|dc.description.abstract||Accurate estimates of the amount of groundwater entering a lake on a yearly basis may provide valuable information for assessing contaminant loadings such as nutrient mass fluxes and the subsequent contribution of groundwater to eutrophication. Groundwater exchange with lakes is often a critical component of a lake’s water balance, yet its quantification has often proven problematic. Large component uncertainties preclude accurate estimation of the groundwater flux, upon which the assessment of contaminant loadings may depend.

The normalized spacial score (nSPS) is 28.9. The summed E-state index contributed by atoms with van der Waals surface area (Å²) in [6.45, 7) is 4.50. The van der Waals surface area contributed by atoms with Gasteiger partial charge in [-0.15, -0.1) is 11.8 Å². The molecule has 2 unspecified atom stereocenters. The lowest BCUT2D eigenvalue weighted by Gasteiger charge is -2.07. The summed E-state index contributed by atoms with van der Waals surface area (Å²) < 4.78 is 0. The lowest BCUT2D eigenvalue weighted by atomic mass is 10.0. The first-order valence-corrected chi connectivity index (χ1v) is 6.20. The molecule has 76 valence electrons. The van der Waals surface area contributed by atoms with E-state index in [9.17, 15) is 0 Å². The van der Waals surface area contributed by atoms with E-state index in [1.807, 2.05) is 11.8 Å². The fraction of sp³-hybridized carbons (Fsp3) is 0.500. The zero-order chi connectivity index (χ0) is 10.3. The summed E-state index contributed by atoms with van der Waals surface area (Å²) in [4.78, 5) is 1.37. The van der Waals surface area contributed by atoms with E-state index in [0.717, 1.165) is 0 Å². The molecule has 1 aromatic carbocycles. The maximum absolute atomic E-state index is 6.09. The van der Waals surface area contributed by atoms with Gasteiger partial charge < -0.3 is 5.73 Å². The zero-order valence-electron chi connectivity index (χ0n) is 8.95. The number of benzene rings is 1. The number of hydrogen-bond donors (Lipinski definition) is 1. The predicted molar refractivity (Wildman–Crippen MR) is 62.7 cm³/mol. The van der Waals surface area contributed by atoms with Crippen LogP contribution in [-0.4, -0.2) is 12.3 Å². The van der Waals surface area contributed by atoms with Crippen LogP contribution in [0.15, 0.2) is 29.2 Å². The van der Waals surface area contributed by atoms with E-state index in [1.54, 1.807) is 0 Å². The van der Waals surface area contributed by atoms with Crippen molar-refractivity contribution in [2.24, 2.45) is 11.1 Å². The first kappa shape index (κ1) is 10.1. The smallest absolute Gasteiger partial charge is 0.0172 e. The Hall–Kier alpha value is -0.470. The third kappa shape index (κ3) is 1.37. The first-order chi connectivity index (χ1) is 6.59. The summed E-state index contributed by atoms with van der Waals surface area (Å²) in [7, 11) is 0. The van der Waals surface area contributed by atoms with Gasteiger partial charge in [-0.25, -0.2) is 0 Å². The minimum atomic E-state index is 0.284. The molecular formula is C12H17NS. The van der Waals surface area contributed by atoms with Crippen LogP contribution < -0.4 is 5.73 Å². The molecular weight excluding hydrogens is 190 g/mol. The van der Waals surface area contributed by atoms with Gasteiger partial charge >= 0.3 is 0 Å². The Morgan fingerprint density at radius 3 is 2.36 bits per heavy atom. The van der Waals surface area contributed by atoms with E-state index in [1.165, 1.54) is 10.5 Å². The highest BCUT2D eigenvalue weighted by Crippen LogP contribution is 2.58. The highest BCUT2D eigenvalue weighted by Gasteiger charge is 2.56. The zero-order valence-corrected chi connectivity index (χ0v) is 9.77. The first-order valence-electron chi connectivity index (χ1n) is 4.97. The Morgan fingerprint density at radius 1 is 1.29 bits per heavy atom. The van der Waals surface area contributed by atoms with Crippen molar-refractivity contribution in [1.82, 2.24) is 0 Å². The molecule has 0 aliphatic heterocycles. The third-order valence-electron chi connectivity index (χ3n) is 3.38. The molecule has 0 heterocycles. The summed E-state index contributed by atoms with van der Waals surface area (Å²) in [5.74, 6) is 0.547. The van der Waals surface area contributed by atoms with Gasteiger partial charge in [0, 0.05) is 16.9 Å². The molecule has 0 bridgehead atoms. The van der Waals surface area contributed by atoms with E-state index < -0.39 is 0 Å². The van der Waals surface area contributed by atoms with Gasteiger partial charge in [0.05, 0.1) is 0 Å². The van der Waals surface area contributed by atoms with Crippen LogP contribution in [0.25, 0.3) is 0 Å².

In this study, water balance techniques for lake systems were assessed at Lake Pyhäjärvi (near Säkylä, SW Finland), a relatively large lake in a long established agricultural area. A water balance was conducted over 38 water years to estimate the net groundwater discharge into the lake. This was compared with groundwater flux estimates via Darcy’s Law for the adjacent Honkala Aquifer in the Kuivalahti-Säkylä tributary esker (a potential conduit for groundwater impacted by agricultural practices). Direct runoff estimates were initially made using an average of river flow per unit area ratios from the two rivers that flow into the lake. Adjustments to these estimates were made using PART (Rutledge, 2007) hydrograph separation results from the larger river. The mean net groundwater discharge increased from -73 to +38mm per unit lake area (-4.8 to +2.5% of average total inflow) due to these adjustments, which yielded a better qualitative match with observations at the lake (e.g., Rautio, 2009; Rautio and Korkka-Niemi, 2011). Uncertainty analysis for the water balance indicated that relative uncertainty ranged from 40 to 2900% on the net groundwater flux, while the average absolute uncertainty was 118mm per unit lake area. Groundwater discharge estimates based on Darcy’s Law were ≤ 22 mm per unit lake area (≤1.4% of average total inflow) with sizeable uncertainty (± one order of magnitude). Most of the uncertainty on the net groundwater discharge estimates was incurred from the evaporation, precipitation, and direct runoff components; esker flux uncertainty was essentially due to error on the hydraulic conductivity estimate. The resolution of the water balance method suggests that it is better suited to lakes with relatively large net groundwater contributions (>5% of average total inflow). Results highlight the following needs for large lake water balances: improvements in the accuracy of evaporation, precipitation, and direct runoff component estimates; and uncertainty analysis. Groundwater contributions to inflow rivers may be more important than direct discharge from highly permeable subsurface materials adjacent to lakes in the context of understanding nutrient loadings to large lakes.||en